The NX510 SE is a high-precision automated steering system that can be quickly and easily mounted on many types of tractors to achieve ±2.5 cm pass-to-pass accuracy. The entire system can be installed in less than 30 minutes and calibrated in approximately 15 minutes, significantly reducing downtime costs.

> Soil sampling: Precision Planting launches fully automated soil sampling laboratory
Precision Planting has launched Radicle Lab, a fully automated soil sampling laboratory. With Radicle Lab, agronomists can run hundreds of soil samples unattended.

> Irrigation: BayWa invests in digitalising and automating existing irrigation systems
BayWa AG has invested in the Spanish start-up Spherag through its investment arm, BayWa Venture GmbH. Spherag has developed an internet of things (IoT) solution to digitalise and automate existing irrigation systems, reducing water and energy consumption in agriculture by one-third.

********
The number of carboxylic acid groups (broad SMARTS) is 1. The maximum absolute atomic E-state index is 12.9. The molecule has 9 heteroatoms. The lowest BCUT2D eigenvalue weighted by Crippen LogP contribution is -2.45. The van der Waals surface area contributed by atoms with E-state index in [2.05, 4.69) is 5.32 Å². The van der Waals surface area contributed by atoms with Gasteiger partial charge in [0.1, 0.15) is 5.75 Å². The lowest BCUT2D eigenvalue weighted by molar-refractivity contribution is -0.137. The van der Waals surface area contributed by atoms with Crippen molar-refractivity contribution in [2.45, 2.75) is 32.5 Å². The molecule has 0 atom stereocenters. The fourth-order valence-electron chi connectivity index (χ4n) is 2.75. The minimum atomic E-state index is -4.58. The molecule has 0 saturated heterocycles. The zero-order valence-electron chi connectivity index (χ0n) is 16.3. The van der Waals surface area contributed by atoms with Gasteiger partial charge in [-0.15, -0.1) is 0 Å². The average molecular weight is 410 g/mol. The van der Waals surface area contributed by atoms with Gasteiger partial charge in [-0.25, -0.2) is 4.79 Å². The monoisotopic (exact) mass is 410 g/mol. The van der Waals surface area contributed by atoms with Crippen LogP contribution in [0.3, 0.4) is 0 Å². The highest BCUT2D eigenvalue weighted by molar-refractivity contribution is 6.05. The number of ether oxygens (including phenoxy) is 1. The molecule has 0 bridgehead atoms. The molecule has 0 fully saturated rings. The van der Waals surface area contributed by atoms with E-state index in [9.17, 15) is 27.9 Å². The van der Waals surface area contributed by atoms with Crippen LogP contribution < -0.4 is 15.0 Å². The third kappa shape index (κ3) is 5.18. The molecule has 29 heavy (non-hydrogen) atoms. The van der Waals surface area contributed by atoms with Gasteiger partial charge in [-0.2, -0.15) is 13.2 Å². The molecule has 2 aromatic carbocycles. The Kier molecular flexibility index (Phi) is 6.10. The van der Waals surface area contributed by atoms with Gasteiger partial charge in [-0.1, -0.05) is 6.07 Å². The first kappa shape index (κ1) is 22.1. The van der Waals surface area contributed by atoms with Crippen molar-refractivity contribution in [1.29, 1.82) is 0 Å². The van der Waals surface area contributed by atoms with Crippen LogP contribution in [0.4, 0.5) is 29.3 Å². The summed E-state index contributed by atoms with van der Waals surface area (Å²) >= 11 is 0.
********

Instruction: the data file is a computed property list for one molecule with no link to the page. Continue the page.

> Drought resistant crops: Growing crops without water or fertilizer (not credible – GW)
Marc Mascetti’s 17-hectare clay soil plot in Marcoussis, France is extremely dry as a result of the drought affecting large parts of Europe. Despite the drought, Mascetti still managed to grow, pumpkins, beans, tomatoes, onions and more. And he did that without irrigating of fertilising them.

> ‘Field robots are no miracle solution’
The CEOL field robot is an inter-row crawler developed in Toulouse by the young company Agreenculture. French grower Quentin Terrigeol bought one 2 years ago and shares his experiences with us.

> Grain classification: Cropify offers growers technology for objective grain classification
Growers will soon be able to use artificial intelligence for grain classification on the farm. A new South Australian technology can replace the current subjective assessments, says co-founder Andrew Hannon of Cropify.

> Weed Control: Effectiveness of electricity in weed control explored
Researchers from the University of Missouri recently conducted two field studies to explore the effectiveness of electricity in weed control. They used a tractor attachment called The Weed Zapper to electrocute eight types of weeds common in soybean crops.

> Soil health: Improving soil health in potato cropping systems